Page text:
Milan Trivia

Can you guess these facouts about the city of Milan?
Quiz by alberici
Last updated: October 18, 2019
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First submittedJanuary 31, 2019
Times taken13,199
Average score55.0%
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What is the Italian name of Milan?
What region is Milan the capital of?
What industry is Milan considered to be one of the four capitals of?
(Along with Paris, London, and New York)
What famous fresco by Leonardo da Vinci is located in a convent in Milan?
The Last Supper
What type of food product is Gorgonzola - named for a nearby town?
What three-time Prime Minister of Italy was born in Milan in 1936?
Silvio Berlusconi
Who founded Armani in 1975?
Giorgio Armani
Who founded Versace in 1978?
Gianni Versace
What famous decision by Constantine granted tolerance to all religions
within the Roman Empire?
Edict of Milan
What family ruled the Duchy of Milan 1450 to 1535, building the giant castle
that bears their name?
What was the Roman name of Milan?
What dish made with veal shanks and vegetables literally means "bone hole"?
What typical rice dish gets its yellow colour from saffron?
What region of Europe, characterized by high population density
and economic development, is anchored in the south by the city of Milan?
Blue Banana
What are Malpensa, Linate, and Orio al Serio?
What coffee-making device was first manufactured in Milan?
Espresso Machine
In what river's valley is the city of Milan situated?
What activity do people watch at "La Scala"?
Besides A.C. Milan, what other major football club is based in Milan?
What auto company (abbreviation A.R.) was founded in Milan in 1910?
Alfa Romeo
Level 94
Oct 18, 2019
Great! one of few quizzes on Italy that i totally appreciate: without stereotypical descriptions or wrongly spelled words. Good job! By the way, you could also accept just Alfa for Alfa Romeo, since this is the way in Italy we informally refer to it (i should know, i have one)
Level 89
Oct 18, 2019
I think everyone does.
Level 75
Oct 22, 2019
I kept trying to spell variations with romero wondering why it didn't work. Finally had the ah-ha moment.
Level ∞
Oct 18, 2019
Random thought from the Quizmaster. I think the Edict of Milan is a good example of why slippery slopes arguments have validity. Probably at the time of the edict, people said "Don't worry. Nobody is coming for your pagan temples. This just gives Christians equal rights". And that is exactly what happened. For awhile. But by the reign of Theodosius seventy years later, Christianity was the state religion, the temples were looted and vandalized, the Vestal Virgins were disbanded, and many important pagan practices were banned.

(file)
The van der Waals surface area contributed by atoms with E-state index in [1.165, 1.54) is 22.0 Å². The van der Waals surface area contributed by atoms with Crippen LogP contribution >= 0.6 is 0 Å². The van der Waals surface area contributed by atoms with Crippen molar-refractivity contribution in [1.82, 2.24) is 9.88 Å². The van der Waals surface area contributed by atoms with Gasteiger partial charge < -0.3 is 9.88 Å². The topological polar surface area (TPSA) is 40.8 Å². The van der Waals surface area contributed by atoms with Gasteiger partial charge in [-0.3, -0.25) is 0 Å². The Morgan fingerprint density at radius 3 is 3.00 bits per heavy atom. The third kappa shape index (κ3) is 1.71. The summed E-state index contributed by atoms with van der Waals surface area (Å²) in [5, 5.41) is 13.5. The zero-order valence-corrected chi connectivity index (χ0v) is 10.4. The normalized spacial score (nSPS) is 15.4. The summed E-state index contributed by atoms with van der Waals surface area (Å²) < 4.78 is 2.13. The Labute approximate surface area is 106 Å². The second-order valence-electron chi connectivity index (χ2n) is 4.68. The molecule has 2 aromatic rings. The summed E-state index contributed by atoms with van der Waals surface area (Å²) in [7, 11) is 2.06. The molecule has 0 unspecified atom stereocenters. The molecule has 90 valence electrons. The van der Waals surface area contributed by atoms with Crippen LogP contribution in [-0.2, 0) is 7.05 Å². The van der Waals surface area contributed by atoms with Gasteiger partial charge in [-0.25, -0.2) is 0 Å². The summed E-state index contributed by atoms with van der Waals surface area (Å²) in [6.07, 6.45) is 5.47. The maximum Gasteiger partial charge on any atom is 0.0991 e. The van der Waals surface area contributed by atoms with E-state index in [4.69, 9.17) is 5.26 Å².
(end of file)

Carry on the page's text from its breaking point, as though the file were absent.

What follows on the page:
Level 89
Oct 18, 2019
Just assemble an advisory panel, government study, regulatory board or temporary law and apply the law of acceleration and it will correlate exactly to the pace before you're in free fall.
Level 86
Oct 22, 2019
Given that before the Edict, we had bloody persecution of non-Roman religion (especially Christianity) by the Empire, perhaps it's not so much 'slippery slope', but the tendency of Empires to always suppress threats to their power?

Constantine used the Edict to then invade the Eastern Empire on the grounds of 'allowing people to be free to believe what they want'. With the Edict he not only got a very large underground movement against Imperial Might to stop being against Imperial Might, but become pro-Imperial Might as long as it was *his* Imperial Might.

And, of course, he could then also control Christianity with it being tolerated. He could order bishops to come to a council to sort out what was a dispute in one city. He could then exile bishops for upholding the council's decision against his wishes. Both of which he did. It was all about power and control, as was Theodosius' decree that allowed him to suppress the army and elites that were threatening his grip on power.

Level 66
Dec 7, 2022
I don't think it's an example that slippery slope arguments have validity. At best it's an example that slippery slope arguments CAN have validity in certain circumstances.
Level 71
Oct 22, 2019
Nice quiz! Just wondering about the saffron question, though... In my experience, most risottos (risotti?) aren't yellow. Is the Milanese variant different? I was surprised to see the answer.
Level 68
Oct 22, 2019
You're right. "Risotto" is a common name, there are dozens of risotti and the risotto alla milanese is the saffron-yellow one. Maybe "risotto" sounds a bit generic as an answer.
Level 81
Dec 7, 2022
To me, yes, Risotto alla Milanese -- i.e.: the one specifically from Milan -- is a very deep, rich yellow, coloured by saffron.

Personally, I wouldn't dream of making it any other way.

A different risotto, from a different part of the country, though? Not so much.

Level 57
Oct 22, 2019
Berlusconi has been 4 times premier of Italy (two in a rows, but they count twice)
Level 61
Oct 22, 2019
Leonardo's Last Supper is not a fresco. He painted on a dry surface which is one of the main reasons it is in such bad shape today.
Level 82
Oct 22, 2019
Q: Can you answer these 20 questions about the city of Milan?

A: No, no I cannot. I got some of them, though.

Level 92
Jan 10, 2020
Well, I answered them all. Not necessarily correctly, but I did answer...
Level 79
Mar 16, 2021
Nor me. It is a great city to visit though.
Level 82
Dec 7, 2022
I've visited many places in Italy but not Milan.
Level 65
Dec 7, 2022
I also got a few correct as well. It is nice to learn something new once in a while.
Level 64
Jun 7, 2022
Blue banana? Behave
Level 90
Dec 7, 2022
At least it's not a blue waffle.
Level 75
Dec 7, 2022
St Ambrose baptised St Augustine in Milan on Easter morning 387AD, after Augustine's late-in-life conversion from a life of general misbehaviour. There could be an interesting question about that in here somewhere...